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Effective PR Blogging

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How to develop an effective public relations (PR) blog strategy for your company or organization.

For-profit companies and the modern incarnation of the traditional University have a lot in common. Universities have been using viral, buzz, and word-of-mouth marketing for years: their students, their professors, and especially their alumni networks. It is little wonder why MIT and Yale offer future Presidents lifetime free email addresses in the form of, and -- because when smart people share valuable information, people want to know where that person went and where that person works.

It is very likely that your business can benefit in a similar fashion by setting the best and brightest in your company free to create goodwill for your firm and spread your name in the community. If properly utilized, these ambassadors can have a significant impact on the image and standing of your company, so they should be carefully chosen, loyal, invested team players. At present, the best tool for this job is the weblog, better known as "blogs". In the article below, I will try to give an overview of the use and impact of blogs, and to provide a history and contextualization of blogs, so you can better decide if and how you would like to implement this powerful tool.

Years ago, I served as Managing Director of beehive North America, a software company that developed web applications using a Python-based programming platform called Zope. In order to see where interest lay, I started the Zope Python User Group (ZPUG) and a personal blog that featured my day-to-day while also being the only place where photos, information, and meeting minutes for the User Group could be found. I quickly realized that it is possible to shamelessly promote yourself, your wares, your company, and your services if you are perceived as giving way more than you get.

In my case, I used my personal blog to cover monthly ZPUG meetings, how my travels to Germany to visit my parent company went, and how cool it was to train Zope to the gang at Pfizer, Johns Hopkins, and the Nature Conservancy. I talked about working on new e-Books and developing new components for our Enterprise-level content management suite of applications that we were developing for major Berlin banks.

Since it wasn’t a corporate blog proper and served as my personal home page, I could easily discuss everything that was happening to me, including recipes, pet stories, travel experiences, and lots and lots of work. Since I spent over half my waking hours working, I spent a lot of time blogging about beehive NA, its parent company beehive GmbH, ZPUG, and Zope and Python in general. And since the software is Open Source and constantly evolving and maturing, my blog became a valuable resource to find more Zope answers, Zope help, Zope information, Zope training, and Zope developers. And that trainer and that developer would usually be beehive NA or beehive GmbH.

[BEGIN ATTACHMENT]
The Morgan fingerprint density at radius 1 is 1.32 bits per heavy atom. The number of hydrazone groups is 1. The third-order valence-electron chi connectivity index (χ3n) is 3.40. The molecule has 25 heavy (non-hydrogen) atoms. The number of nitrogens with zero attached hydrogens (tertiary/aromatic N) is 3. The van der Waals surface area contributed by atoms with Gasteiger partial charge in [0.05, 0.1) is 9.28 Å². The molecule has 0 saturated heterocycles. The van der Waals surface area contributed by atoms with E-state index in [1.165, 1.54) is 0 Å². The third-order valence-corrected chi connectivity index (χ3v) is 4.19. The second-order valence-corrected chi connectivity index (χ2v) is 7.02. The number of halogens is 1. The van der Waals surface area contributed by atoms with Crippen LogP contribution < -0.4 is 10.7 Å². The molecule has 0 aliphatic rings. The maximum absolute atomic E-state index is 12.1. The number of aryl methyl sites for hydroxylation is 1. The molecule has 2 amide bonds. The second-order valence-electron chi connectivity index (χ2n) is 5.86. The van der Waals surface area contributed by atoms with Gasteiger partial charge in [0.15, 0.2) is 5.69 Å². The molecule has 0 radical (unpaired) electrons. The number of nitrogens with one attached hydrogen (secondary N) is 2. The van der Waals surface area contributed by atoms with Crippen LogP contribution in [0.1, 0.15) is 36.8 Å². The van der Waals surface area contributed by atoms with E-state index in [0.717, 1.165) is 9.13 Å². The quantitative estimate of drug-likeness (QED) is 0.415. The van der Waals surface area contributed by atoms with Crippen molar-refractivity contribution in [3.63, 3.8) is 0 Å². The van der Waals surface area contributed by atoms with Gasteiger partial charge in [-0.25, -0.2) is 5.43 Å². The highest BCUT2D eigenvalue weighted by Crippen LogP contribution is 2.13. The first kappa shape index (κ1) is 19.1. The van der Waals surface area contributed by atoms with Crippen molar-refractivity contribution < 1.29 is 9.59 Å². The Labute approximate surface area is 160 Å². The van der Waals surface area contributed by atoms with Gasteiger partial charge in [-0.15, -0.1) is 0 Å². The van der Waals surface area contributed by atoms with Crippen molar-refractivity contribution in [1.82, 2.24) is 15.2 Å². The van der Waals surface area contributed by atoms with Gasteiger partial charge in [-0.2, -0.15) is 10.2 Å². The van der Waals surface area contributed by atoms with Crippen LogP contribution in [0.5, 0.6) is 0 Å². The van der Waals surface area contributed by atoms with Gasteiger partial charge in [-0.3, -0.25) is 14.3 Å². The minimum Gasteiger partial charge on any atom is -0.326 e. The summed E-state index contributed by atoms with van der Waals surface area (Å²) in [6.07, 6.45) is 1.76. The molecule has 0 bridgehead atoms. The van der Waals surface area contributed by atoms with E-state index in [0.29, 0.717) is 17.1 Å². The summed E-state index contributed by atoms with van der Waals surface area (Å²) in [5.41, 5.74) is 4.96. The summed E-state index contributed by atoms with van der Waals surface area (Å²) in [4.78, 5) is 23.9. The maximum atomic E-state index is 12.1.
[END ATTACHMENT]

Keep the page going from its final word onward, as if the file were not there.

Like I said before, Universities have been doing this kind of viral and buzz marketing for centuries. And since Universities openly and readily share their scholarship, no matter how shameless the pomp of their titles, they and their hallowed Academies most certainly offer back much more than they are perceived as taking. And yet they are not paupers. Universities control endowments in the billions of dollars and command princely sums for the privilege of study. This is a shrewd business in which prestige, altruism, collaboration, brain trust, and purity of thought result in a self-promotional carte blanche that only finds its equal in organized religion. There is nothing even close in the commercial world.

Most of the early tech companies and early adopters of the Internet circa 1992 were former academics. The first thing these academics did when they moved from the Ivory Tower to a suite of offices was to get back into the USENET newsgroups they frequented during their research days. In truth the only notable difference in their discourse was in the signature file at the end of every posting. Instead of an .EDU address, the posters transitioned their emails to .COM. These were the pre-SPAM days when it was okay to have your plain text email address in a public posting. Everybody had their real email in their revealing signature at the bottom of every posting. This signature said a lot about you. It lent legitimacy to your words and allowed you to be the expert. If your email address worked, then you were in fact who you said you were.